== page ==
Are my kids are happy (well cared for, provided for, encouraged, loved, laughed), is my home a happy one, am I happy with my job, am I happy in my marriage? All of those are things that can be measured by happiness and, consequently in my case, as successful. I am successful if I am happy (others may want to put satisfied in place of happy, but happy evokes an emotion, it is an emotion, not just a state of being satisfied).

For me to feel successful in my life I need happiness. I need to feel that life is good, that all of those items on my check list are happy, not just satisfied, but really, truly happy.

Based on that criteria, would I consider myself successful? At this point in time, over all, I would say ‘no’. There are lots of things that are going on in my life that don’t evoke a sense of happiness for me, but the one thing that always bring a smile and DOES make me happy are the small moments with my children. They are happy, healthy, loved and loving. For now, I can check one success off my list and I will keep working on the rest.

Monotony

We get stuck in the monotony of every day life. The days go by, many just like the ones before them and before we know it we’ve missed the opportunity to make not just moments special, but days, weeks and months as well. Life gets tiring: the daily grind of getting up early, dealing with the kids (whether they are fur babies or human babies), going to work, housework, commute, then social commitments, all while paralleling with your spouse, partner or maybe just by yourself and then go to bed and repeat tomorrow.

We create the monotony in our lives. We allow our lives to become boring and predictable, forgetting that to be alive, we need to live, not just survive each day. We forget to embrace and engage in the small victories of everyday life. We forget that TODAY is worth making special, not just yesterday and not tomorrow.

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Telling ourselves that we need to live in the moment is easier said than done, but it is doable. Here are a few tips to make today just as special as yesterday and tomorrow.

Stop every so often just to take in the scene around you. You could be in the middle of a meeting at work, at the park with your dog, playing in the back yard with your kids, enjoying a cup of coffee or even just sitting in traffic. Whatever you are doing, pause… What do you see? What do you hear? What are you feeling? All your senses are working, whether you know it or not, and there are pieces that we are missing because we’re just trying to ‘get through’ the moment. Pay attention to how a moment is making you feel. Are you uncomfortable? Agitated? Content? Listening to how your body is feeling in these small moments will help you to create a more satisfying life overall by allowing you to see where you can eliminate stress or do more of what makes you feel content.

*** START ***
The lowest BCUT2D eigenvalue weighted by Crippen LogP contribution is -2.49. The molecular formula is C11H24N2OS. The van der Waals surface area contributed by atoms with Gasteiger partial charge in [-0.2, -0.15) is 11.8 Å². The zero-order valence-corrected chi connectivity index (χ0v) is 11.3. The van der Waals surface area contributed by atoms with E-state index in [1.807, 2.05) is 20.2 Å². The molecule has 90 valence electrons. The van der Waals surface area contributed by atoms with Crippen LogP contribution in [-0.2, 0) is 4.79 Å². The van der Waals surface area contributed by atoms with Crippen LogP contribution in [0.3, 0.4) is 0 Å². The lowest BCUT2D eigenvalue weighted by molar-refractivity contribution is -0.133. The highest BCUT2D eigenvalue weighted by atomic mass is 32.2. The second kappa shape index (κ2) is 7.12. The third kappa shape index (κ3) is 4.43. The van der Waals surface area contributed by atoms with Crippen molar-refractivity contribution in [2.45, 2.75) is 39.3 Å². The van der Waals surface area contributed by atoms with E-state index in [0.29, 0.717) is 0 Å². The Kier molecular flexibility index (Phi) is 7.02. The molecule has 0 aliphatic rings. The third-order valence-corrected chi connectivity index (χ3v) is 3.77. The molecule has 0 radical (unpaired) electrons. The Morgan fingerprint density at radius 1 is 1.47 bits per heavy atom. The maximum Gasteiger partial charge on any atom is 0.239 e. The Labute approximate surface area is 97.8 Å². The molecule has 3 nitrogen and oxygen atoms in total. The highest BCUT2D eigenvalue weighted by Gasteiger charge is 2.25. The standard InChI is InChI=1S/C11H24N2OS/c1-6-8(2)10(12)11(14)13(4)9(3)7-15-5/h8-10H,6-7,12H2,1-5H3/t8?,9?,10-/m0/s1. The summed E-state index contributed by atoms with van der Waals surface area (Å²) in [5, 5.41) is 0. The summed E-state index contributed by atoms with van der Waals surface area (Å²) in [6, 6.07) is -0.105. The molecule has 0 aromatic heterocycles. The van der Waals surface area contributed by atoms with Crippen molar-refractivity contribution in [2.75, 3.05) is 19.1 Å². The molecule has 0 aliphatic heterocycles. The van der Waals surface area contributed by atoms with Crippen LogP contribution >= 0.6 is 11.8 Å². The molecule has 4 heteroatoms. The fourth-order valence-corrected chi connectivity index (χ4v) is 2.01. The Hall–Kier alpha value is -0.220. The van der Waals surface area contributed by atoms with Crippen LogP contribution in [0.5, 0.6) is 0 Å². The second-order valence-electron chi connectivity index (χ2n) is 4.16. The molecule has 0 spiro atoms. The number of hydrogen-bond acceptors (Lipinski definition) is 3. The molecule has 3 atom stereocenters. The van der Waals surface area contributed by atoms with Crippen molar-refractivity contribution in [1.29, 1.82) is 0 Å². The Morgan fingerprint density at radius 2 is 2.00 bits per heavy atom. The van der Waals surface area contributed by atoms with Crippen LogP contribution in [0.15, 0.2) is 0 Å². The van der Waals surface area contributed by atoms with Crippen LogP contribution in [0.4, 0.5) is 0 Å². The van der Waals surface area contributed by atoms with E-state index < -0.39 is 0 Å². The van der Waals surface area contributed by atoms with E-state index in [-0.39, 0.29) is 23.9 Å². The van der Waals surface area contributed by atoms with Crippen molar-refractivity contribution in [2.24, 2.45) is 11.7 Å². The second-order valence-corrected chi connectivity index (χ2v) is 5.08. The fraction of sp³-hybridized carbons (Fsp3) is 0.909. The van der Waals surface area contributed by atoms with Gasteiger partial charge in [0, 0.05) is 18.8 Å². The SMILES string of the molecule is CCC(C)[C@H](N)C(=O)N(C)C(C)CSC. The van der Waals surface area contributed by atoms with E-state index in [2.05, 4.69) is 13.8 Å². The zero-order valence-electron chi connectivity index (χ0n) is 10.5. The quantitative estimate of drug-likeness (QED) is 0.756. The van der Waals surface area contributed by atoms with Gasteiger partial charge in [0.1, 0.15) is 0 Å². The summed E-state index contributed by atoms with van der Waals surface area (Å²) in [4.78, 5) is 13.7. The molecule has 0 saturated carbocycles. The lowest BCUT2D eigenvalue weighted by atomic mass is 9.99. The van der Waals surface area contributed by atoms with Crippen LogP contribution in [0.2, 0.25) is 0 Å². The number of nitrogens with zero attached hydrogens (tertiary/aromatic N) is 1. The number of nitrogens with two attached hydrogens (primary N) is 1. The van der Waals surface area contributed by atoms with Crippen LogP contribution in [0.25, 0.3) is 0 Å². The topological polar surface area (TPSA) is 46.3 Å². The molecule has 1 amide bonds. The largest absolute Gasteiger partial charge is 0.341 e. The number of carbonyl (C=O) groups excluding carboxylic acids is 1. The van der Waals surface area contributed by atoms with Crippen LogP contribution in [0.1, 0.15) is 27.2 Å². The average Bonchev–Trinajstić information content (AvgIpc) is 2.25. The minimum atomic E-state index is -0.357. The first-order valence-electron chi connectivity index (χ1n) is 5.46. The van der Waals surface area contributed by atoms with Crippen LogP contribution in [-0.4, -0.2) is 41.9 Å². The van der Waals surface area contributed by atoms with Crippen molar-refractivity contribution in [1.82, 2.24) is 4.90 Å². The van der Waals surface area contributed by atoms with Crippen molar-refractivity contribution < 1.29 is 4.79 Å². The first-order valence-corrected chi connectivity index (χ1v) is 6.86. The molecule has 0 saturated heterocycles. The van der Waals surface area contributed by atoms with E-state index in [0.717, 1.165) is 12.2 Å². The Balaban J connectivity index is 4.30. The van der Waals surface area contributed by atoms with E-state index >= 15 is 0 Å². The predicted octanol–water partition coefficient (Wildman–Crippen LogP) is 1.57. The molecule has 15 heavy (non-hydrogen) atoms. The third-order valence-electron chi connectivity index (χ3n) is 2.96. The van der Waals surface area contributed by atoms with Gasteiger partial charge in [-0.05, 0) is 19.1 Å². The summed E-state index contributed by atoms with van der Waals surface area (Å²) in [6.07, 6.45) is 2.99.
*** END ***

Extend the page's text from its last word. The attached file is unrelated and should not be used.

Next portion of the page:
Put words to those feelings you want to stuff down inside. We are so busy getting from point A to point B in our lives that we don’t often allow ourselves the opportunity to name, label and confront the feelings we have during situations. If you can, write down what you’re feeling during, or immediately after, a situation has occurred. If doing so right away isn’t an option, try to recount how you felt later. This doesn’t have to be a negative situation either. Putting words to the situations that make you feel happy, aroused and elated are important as well. The more feelings we can identify, the more authentically we can participate in the situations that arise in your life. Not into writing the traditional way with a pen and paper? Use a voice-to-text app on your phone or a word document on your computer.

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Take solace in the consistency of everyday life. Do you have your coffee at the same time every morning? Do your kids wake you up at the same time no matter the day of the week? Does your spouse or partner forget to do that one thing you keep asking them to do? It’s ok! It’s ok to be frustrated by these things, but it’s also ok to appreciate the predictability of these situations as well. There is something to be said for consistency. Appreciate that your life is in such a place that you are able to create the uncomfortableness in it when you’re good and ready

Above all, simply take time to notice the little things in your life: what your coffee smells like when brewing, your cat’s fur on your fingertips, the smell of the morning dew as you walk to your car. We may have created the monotony in our lives, but we have the opportunity to create awareness and appreciation for all the little things that make our lives special.